Luxury and sustainability arenât words that you often see together. When exuberant decadence is the name of the game, thinking of the planet tends to go out the window pretty damn quick.
But as I was leafing through the pages of famed luxury lifestyle magazine the Robb Report, doing my best to escape the reality of lockdown life, I stumbled across something that seemed at odds with norms of luxurious excess:Â a solar-powered yacht.
Owning a yacht is peak rich-person lifestyle, I assume. I wouldnât know, I donât own one. But when the hoi polloi of the world come together to clink champagne glasses and wag chins there are often lots of very big, privately owned, and privately staffed boats nearby. Think of the Monaco F1 Grand Prix and you get the idea.
But it seems there is a growing enthusiasm in the posh yacht world for hybrid and electric drivetrains.
The eye-catching boat that reeled me in on Robb Report is from a company called Silent Yachts. Built atop a 24-meter-long catamaran platform, the vessel features three decks, six staterooms, and unlimited range. Thatâs thanks to its 1,227 square feet (114 square meters) of solar panels and lithium-ion batteries that power its 250 kw electric motors.
To think that electric yachts have only just sprung into existence following on the coat tails of electric vehicles would be wrong. Silent Yachtsâ CEO and founder made the shift from diesel to electricity back in 2005 when the boat builder began developing its latest generation of vessels.
Thanks to electric drivetrains, the boats are smoother as thereâs no diesel engine throbbing away in the belly of the ship â if youâve ever been on an overnight ferry crossing, youâll know what I mean.
Whatâs more, thereâs more living space onboard as the electric motors and batteries take up significantly less space than diesel engines.
Silent Yachts is largely recognized to have created the worldâs first solar-powered yacht with its Solarwave 46. While solar-powered cars donât make a lot of sense as they donât work all over the world, yachts on the other hand rarely venture to place where thereâs no sun, so they kind of make sense â well, as much sense as a needless item that costs man millions of dollars can make. They are items of luxury after all, why would you sail them to places where the weather is bad?
Since Silent Yachts has proved there is a market for this kind of boat, others have followed. Robb Report cites Serenity Yachts and BYD Group â not the car company â as other noteworthy manufacturers operating in this niche.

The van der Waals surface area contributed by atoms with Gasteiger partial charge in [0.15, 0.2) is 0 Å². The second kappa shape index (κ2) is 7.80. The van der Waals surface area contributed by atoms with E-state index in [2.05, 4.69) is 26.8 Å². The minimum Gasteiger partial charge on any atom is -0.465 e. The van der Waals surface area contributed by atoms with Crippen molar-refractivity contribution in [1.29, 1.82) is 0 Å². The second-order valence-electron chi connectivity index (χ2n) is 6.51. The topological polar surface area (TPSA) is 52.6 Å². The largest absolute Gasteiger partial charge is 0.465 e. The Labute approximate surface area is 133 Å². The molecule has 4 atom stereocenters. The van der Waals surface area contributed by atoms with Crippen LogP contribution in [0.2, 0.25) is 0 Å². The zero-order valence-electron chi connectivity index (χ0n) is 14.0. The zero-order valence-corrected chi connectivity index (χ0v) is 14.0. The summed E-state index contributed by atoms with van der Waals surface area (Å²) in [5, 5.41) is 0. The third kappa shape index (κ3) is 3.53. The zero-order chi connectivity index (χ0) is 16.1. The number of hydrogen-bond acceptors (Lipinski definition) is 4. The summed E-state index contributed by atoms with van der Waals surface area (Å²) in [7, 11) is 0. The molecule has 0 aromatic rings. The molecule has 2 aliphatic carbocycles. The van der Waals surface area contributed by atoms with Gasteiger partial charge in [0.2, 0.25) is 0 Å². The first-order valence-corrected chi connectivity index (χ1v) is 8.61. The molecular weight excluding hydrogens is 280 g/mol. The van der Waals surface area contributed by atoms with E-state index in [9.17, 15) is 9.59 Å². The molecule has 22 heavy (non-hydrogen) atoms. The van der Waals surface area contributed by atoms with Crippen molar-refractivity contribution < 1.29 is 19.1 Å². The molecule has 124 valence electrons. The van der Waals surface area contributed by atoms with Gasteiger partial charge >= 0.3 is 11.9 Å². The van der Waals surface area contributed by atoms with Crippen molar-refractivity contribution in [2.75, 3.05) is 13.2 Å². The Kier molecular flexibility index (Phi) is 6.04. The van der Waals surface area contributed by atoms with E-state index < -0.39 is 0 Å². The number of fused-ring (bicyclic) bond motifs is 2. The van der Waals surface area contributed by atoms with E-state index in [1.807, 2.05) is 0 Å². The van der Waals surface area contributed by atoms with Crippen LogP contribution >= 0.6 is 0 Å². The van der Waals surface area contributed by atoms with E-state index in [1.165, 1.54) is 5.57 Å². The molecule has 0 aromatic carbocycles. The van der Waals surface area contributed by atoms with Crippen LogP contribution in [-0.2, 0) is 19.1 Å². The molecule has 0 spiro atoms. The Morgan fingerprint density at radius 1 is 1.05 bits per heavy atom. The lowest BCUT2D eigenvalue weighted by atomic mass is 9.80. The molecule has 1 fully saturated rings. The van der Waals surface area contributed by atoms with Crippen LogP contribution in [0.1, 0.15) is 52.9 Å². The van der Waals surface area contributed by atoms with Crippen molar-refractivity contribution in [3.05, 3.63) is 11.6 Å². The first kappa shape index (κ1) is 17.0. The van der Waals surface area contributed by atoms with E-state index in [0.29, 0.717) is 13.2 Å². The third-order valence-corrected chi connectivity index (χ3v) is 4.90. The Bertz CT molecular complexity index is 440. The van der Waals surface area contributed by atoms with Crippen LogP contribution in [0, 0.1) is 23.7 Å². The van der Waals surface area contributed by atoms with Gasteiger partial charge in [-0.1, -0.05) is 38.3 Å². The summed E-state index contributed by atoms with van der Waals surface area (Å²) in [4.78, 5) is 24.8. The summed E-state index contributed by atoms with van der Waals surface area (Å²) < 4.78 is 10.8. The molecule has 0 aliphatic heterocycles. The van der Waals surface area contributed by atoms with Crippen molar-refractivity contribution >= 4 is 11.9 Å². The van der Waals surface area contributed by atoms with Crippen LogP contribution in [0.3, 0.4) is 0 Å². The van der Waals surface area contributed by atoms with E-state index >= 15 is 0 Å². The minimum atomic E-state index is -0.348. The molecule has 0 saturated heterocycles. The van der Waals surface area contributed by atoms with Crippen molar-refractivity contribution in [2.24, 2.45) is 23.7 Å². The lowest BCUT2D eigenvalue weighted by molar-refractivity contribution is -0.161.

Manufacturers of super yachts â boats over 24 meters long and professionally staffed â are also exploring electric drivetrains.
Feadship, a luxury boatyard based in Amsterdam, is one of the first to develop hybrid powertrains for gigantic yachts. Its 83-meter-long boat, named Savannah and built in 2015, was its first to include a bespoke diesel-electric hybrid powertrain.
âWhen we built Savannah, a hybrid with the [battery] equivalent of many Teslas in the engine room, we also invented the classification rules for these yachts,â company director Henk de Vries told Robb Report.
âEven though the project was successful, the super yacht world was slow to adapt. I want to get to the point where one owner says to another, âOh, your boat still burns fossil fuel?â That will help create the mindset,â he added.
Even though itâs a hybrid, Savannah is still capable of carrying 150,000 liters of oil-based fuel and when these boats can burn up to 500 liters of fuel an hour itâs certainly not eco-friendly. However, the addition of hybrid power can boost fuel economy by up to 30%, according to Feadshipâs technical specifications.
Itâs sounds like a step in the right direction, but itâs going to take a long time to convert the worldâs super yacht owners to buy into greener drive trains.
According to a 2017 study, there were about 300 super yachts (over 60 meters long) in the world, and their impact on the planet is staggering. The academics that conducted the study calculated that the global fleet of super yachts uses more fuel than 60,000 average gasoline cars each year.
In terms of emissions, in 2017 the worldâs 300 largest super yachts contributed over 285 million kilograms of carbon emissions annually. Thatâs over five and a half times larger than the yearly carbon footprint Liechtenstein.
There is absolutely no question that these kinds of boats need to pivot to less polluting drivetrains.
If youâre one of the 200,000 people in the world that are actually wealthy enough to be able to afford one of these rigs â and for some reason took the time from your luxurious lifestyle to read this article â the least you can do is buy an electric or solar-powered one. Or maybe even buy one thatâs powered by wind.
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Published October 27, 2020 â 13:47 UTC